Bitcoin's latest surge lacks ground support. The digital currency's doubling in just six weeks has revived investor interest after last year's shakeout. Yet adoption of its underlying blockchain technology remains sluggish despite growing investment by startups and the likes of Amazon and Microsoft . That virtually assures a bumpy path ahead.
After surging 20-fold in 2017 to a peak of almost $20,000, bitcoin plunged nearly 85% over the following 12 months. The failure of countless competing cryptocurrencies through fraud, incompetence or immature technology, and a crackdown by regulators helped burst the speculative bubble. Yet Wall Street isn't giving up just yet.
It's still early days. CoinMarketCap pegs the value of the more than 2,000 digital currencies at less than $250 billion, barely 1% of the S&P 500 Index, and the market for most of them is notoriously illiquid. But bitcoin's $2,000 surge in the past week while trade-war fears were tanking stocks buttressed its perceived value as an uncorrelated asset.
The fundamental driver of the move, if any, rests in the belief that distributed-ledger technology is heading for its Netscape moment, disrupting finance and business as radically as when the arrival of the web browser ushered in the internet age. More than four-fifths of respondents in a recent Deloitte survey said they believed blockchain would eventually be widely adopted.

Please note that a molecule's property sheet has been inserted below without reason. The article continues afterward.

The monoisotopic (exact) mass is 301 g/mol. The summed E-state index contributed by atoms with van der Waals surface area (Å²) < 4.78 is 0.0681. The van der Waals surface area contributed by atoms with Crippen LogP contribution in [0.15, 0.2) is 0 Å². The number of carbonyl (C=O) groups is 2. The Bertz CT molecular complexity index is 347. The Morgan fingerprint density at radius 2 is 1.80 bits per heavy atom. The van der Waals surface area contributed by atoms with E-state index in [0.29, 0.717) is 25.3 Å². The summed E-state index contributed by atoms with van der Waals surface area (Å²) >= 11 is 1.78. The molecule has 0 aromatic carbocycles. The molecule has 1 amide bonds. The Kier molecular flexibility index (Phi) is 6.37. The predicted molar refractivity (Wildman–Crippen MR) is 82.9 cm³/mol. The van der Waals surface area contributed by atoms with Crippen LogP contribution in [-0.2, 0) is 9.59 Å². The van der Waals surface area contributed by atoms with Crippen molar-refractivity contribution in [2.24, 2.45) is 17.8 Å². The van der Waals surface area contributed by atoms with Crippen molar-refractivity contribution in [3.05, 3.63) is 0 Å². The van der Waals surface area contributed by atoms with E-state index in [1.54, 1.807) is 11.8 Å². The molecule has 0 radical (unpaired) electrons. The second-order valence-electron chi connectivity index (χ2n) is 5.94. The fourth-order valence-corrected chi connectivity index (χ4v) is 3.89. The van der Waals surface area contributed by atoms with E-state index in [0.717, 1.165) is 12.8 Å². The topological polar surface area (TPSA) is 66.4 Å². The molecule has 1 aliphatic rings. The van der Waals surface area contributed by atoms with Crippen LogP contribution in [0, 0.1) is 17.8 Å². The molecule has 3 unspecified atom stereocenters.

Exactly when that might happen remains a big question. Venture-capital firms that were big investors in initial coin offerings before that market effectively closed last year are now focusing on taking equity stakes in startups and spreading their bets.
Remington Ong, a partner at Shanghai-based Fenbushi Capital, told one fund forum it would take years to demonstrate that bitcoin and other digital assets have any fundamental value. "We're still in the very early days of what crypto technology can do," he said.
Pantera Capital, which recently raised $160 million for its third venture fund, takes a similar long-term view. Bitcoin has suffered several bear markets in its young history, but 12 to 18 months later "it's always up two and a half times," said partner Paul Brodsky. "So you're not supposed to overthink this."
At this week's Consensus conference, hundreds of blockchain startups and developers presented plans for everything from fractionalized ownership of stocks, real estate and commodities to new gaming models and streamlined supply chains. Yet most are years from fruition.
Tech giants, meanwhile, are rolling out applications, like the data base Amazon Web Services is building for Australia's health-care advisory service. Most, though, use centralized blockchains rather than public, cryptocurrency-linked ones. Similarly, JPMorgan's digital coin will be a tool for using its payments service, not an asset in its own right. And some financial institutions remain skeptical that blockchain can replace their legacy systems any time soon. "What's the real value we're getting," said Jennifer Peve, head of fintech strategy at clearing giant DTCC. "It's a question we're still asking."
Developers have more than enough to keep themselves plenty busy over the next few years. But blockchain's killer app, if it arrives at all, may not make a killing for their investors.